Suicide Nights is an NYC-based music and comedy show—founded by Kate Koenig— that strives to normalize the topic of mental health through black comedy and introspective music. As mental health is a major issue in the music and artist community, and we have set aside time and space this month on High Street Disco and Left Bank Magazine for mental health awareness, this event hits very close to home. We sat down with Kate to get the history of the show, understand the somewhat controversial name, and hear some good stories.
What is Suicide Nights? How did you get the name?
Suicide Nights is a music and comedy show about mental health awareness. I choose comedians who are able to address more personal and vulnerable topics especially related to living with mental illness, but also can be related to just about any topic that make people feel different or not accepted — such as race issues, immigration, LGBTQ topics, etc.
The name gets a lot of reactions. Mostly positive! Basically, by calling out one of the darkest, most vulnerable things a person can feel — feeling suicidal — in the show’s title, it automatically opens the floor to discussions of all kinds. Kind of like when someone in a social circle breaks the ice by addressing the gorilla in the room. After that, everyone feels much more comfortable sharing their thoughts.
How many events have you hosted so far?
Saturday, June 29th at Under St. Mark’s Theatre will be our 10th show! The first was on April 13th, 2018 (Friday the 13th). I consider that to be the show’s birthday. It’s my baby!
What is the goal for this event series?
The goal for the series aims a bit high, so I like to think of it more as pushing for gradual progress. I want to help people feel more accepted in general–which really starts with accepting who they are and whatever makes them feel different. Obviously, we’re treating mental illness as the central issue to tackle, as despite the current hype and headlines left and right about mental health, depression, anxiety, etc., people still have such a hard time talking about it in public. It makes most people very uncomfortable.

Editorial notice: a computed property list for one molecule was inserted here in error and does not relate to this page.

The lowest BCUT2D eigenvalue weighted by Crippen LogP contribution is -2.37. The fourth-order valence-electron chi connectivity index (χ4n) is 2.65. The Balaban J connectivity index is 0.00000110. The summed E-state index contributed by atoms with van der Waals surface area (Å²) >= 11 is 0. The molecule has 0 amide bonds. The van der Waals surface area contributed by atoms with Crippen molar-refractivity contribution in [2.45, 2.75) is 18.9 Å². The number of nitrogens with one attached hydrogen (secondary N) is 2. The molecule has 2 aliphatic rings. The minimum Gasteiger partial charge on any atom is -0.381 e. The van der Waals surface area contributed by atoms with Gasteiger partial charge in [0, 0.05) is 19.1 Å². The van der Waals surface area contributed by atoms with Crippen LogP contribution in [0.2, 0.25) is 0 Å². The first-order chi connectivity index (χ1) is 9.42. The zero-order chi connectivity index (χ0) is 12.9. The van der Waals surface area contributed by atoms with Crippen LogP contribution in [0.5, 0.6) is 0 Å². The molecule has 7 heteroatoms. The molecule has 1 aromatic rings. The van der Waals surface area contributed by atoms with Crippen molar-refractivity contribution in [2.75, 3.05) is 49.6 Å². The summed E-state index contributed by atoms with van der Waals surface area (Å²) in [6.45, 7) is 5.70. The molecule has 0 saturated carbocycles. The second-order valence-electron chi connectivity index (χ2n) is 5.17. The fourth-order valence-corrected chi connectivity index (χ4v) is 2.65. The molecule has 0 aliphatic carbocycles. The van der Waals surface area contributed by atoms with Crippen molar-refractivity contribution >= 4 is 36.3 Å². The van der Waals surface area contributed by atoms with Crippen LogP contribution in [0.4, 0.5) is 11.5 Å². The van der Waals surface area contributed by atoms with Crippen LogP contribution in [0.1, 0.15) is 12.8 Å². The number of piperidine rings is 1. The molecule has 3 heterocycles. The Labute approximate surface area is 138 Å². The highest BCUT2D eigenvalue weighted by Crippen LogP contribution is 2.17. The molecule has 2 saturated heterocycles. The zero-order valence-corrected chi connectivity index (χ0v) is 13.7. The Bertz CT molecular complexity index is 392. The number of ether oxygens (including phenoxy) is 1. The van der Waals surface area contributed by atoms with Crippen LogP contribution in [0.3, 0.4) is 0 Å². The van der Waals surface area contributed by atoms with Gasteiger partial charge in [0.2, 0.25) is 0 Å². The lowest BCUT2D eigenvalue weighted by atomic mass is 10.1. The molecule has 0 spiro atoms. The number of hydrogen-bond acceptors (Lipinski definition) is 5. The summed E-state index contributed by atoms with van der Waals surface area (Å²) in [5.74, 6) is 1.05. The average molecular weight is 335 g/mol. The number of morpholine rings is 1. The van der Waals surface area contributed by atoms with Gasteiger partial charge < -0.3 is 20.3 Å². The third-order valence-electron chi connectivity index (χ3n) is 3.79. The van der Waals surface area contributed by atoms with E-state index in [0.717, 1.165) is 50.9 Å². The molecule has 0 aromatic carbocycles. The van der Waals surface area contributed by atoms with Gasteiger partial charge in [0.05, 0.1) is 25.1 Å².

What do you say to someone who shares that they’re suffering, when we don’t feel like we have the tools to help?
As a society, we still don’t know. Psychology is an incredibly young field and surprisingly hardly a universally respected one. A lot of people don’t even believe in mental illness. I once read we know as much about the mind as we did when DaVinci first cut into a cadaver to discover the human anatomy.
Why did you start this / find this endeavor important
Mental illness runs in my family. My whole life I’ve struggled with depression and anxiety (see David Foster Wallace’s speech “This Is Water”). Without going into detail about my family’s history, it’s filled with addiction and personality disorders. As of recently, I’ve even started taking medication for bipolar disorder (on topic, I don’t love the term “disorder”). I believe mental illness is not something to be fought with or rejected within yourself, it’s your mind’s way of reacting to trauma. Your subconscious is afraid and finding chaotic, at times self-destructive, ways to heal. You have to love that side of yourself as well, and the battle will become easier. Though I will add, mental health/illness is an incredibly personal experience for everyone.
What is your idea of success for Suicide Nights?
The best, simplest example is when conversations are sparked after the show. The show is also a brand — I have Instagram and Facebook pages where I share memes and articles around the topic. I’d love to develop both an in-person and online community where people can talk openly about their issues on an interpersonal level.
Anyone you would love to have perform?
Maria Bamford!!!! I absolutely love her show Lady Dynamite. It’s on Netflix. The first season is excellent.
Any fun (or funny stories) or moments?
At the last show, I had Maggie Lalley as the headliner. She killed it. She speaks openly about living with BPD, and at one point started asking the audience about what meds they’ve tried. It was hysterical and so cathartic.
Lastly, where should people go if they are interested in performing?
If you’re interested in performing, please feel free to contact me via our social media pages — @suicidenightsnyc or facebook.com/suicidenightsnyc. Please share a little about yourself if you can (I’ve learned people’s trauma/family histories in basic pitch introductions :)) and be sure to include some video example of yourself performing. I will do my best to check it out!
We have bounced around a few different venues for the past year, so if you’re interested in coming to a show, be sure to check our site suicidenights.com, or social media sites for accurate info.
Shows are on the last Saturday of every month at 94 St. Mark’s Place, a below-street-level black box theater located in the East Village.
Photo credit Melissa Wu and 828 Media